Father Joseph Bredder, the Los Angeles Franciscan priest detective, who had been a professional boxer then seen service as a decorated sergeant in the U.S. Marine Corps, is the creation of Leonard Holton (1915-1983), whose real name was Leonard (Patrick O'Connor) Wibberly, but who also wrote under the names of Patrick O'Connor and Christpher Webb. Born in Dublin, he worked as a reporter in London before moving to the USA in 1943 and finally settling in California. He led an adventurous life, travelling all over the world as a journalist. He married in in 1948, and had two daughters and four sons. He produced over a hundred books of which the best known is probably The Mouse that Roared (1955), a satire about a tiny European state that declared war on the USA, that was made into a film featuring Peter Sellers in 1959. He also published over 50 children's books.
As Leonard Holton, he wrote the 11 Father Joseph Bredder mystery novels. He explained that "I'm not fond of bashing people around or shooting them, and casual sex I disagree with. On the other hand I have no real talent for the threads of detail which form the smooth and satisfactory web of the detective story as written by women writers. It occurred to me then that I had to devise a nonfussy and nonviolent sort of detective - a detective with an entirely different personality and motivation from the usual private eye; although on reflection few of them are usual. This decided me that if I made my detective a priest I could give my stories a background and quality others lacked - a spiritual quality."
The Saint Maker (1959)
The Father Bredder novels are short, fast-moving and full of action. The first book, The Saint Maker, begins promisingly with Father Bredder trying to make peace with the rather cold, disapproving Reverend Mother of the convent (to which he is chaplain) by sending her a present of a melon. Unfortunately, though, she discovers that what the bag actually contains is a woman's head. "An older priest of gentler upbringing than (40 year old) Father Bredder, Reverend Mother thought, would never have become mixed up with a murder." But, for Father Bredder, "Murder is a crime that cries, not merely for vengeance, but far more important, it cries for repentance. And I must do what I can to find the murderer and bring him or her to repentance for the salvation of his soul". There's plenty of humor too, as when the police start making enquiries about Father Bredder with the result that an assortment of small-time crooks whom he has helped in one way or another, all come sidling up to him to offer to help him flee the country.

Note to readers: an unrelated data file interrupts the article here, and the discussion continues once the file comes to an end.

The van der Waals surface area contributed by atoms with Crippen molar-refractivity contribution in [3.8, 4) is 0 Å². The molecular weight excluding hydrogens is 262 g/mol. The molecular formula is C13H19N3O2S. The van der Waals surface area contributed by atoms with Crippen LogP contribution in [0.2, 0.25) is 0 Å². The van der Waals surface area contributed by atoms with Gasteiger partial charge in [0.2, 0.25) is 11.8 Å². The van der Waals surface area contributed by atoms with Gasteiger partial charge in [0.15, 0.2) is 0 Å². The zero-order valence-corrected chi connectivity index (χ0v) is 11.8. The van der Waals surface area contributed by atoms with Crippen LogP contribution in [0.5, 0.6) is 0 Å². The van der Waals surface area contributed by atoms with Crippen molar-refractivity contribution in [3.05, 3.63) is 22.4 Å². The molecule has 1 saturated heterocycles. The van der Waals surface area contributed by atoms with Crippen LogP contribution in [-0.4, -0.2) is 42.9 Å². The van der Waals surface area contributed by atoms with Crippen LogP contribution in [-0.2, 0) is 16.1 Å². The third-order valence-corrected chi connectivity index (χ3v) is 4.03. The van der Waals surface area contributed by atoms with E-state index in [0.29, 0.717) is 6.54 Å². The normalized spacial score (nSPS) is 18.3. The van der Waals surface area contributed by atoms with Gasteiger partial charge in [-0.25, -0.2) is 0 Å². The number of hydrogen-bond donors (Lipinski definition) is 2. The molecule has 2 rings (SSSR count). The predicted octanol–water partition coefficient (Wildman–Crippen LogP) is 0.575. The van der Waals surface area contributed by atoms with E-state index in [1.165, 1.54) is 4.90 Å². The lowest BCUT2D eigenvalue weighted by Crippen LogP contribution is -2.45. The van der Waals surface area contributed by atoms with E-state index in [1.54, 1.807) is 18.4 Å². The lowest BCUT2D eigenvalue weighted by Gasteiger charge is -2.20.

A Pact With Satan (1960)
A Pact With Satan is another very short fast-moving story, which certainly holds the interest. It's all about a couple who are burnt to death and how, by acting as bait, Father Bredder helps Lieutenant Minardi find the murderer. Parts of the book may seem old-fashioned now (Father Bredder felt "gratitude to his Creator that such small comforts as tobacco had been provided for man to cheer him during his time on earth" but he also "lived in the belief that he was more often wrong than right"). He also believes quite literally in the presence of Satan ("Satan was real - not a figment of mediaeval imagination. He had possessed people in Christ's time on earth, and he was capable of possessing them in this day as well.") and struggles to convince the condemned murderer in his cell "that having abandoned his Creator, he would spend eternity in torture unless he repented". And he does repent at the very last minute. It isn't what you'd call very profound theology - but it's a good story.
Secret of the Doubting Saint (1961)
In Secret of the Doubting Saint, Father Bredder gets involved in the death of a millionaire TV producer and the disappearance of a fabulous diamond. "Murder," he tells his friend Lieutenant Minardi, "begins with something we cannot define by known methods - a thought or an emotion - and it ends in a killing. You, as a detective, have to look for a bullet but the bullet was inevitable once the thought came into being and flourished, so you should really be looking for a thought".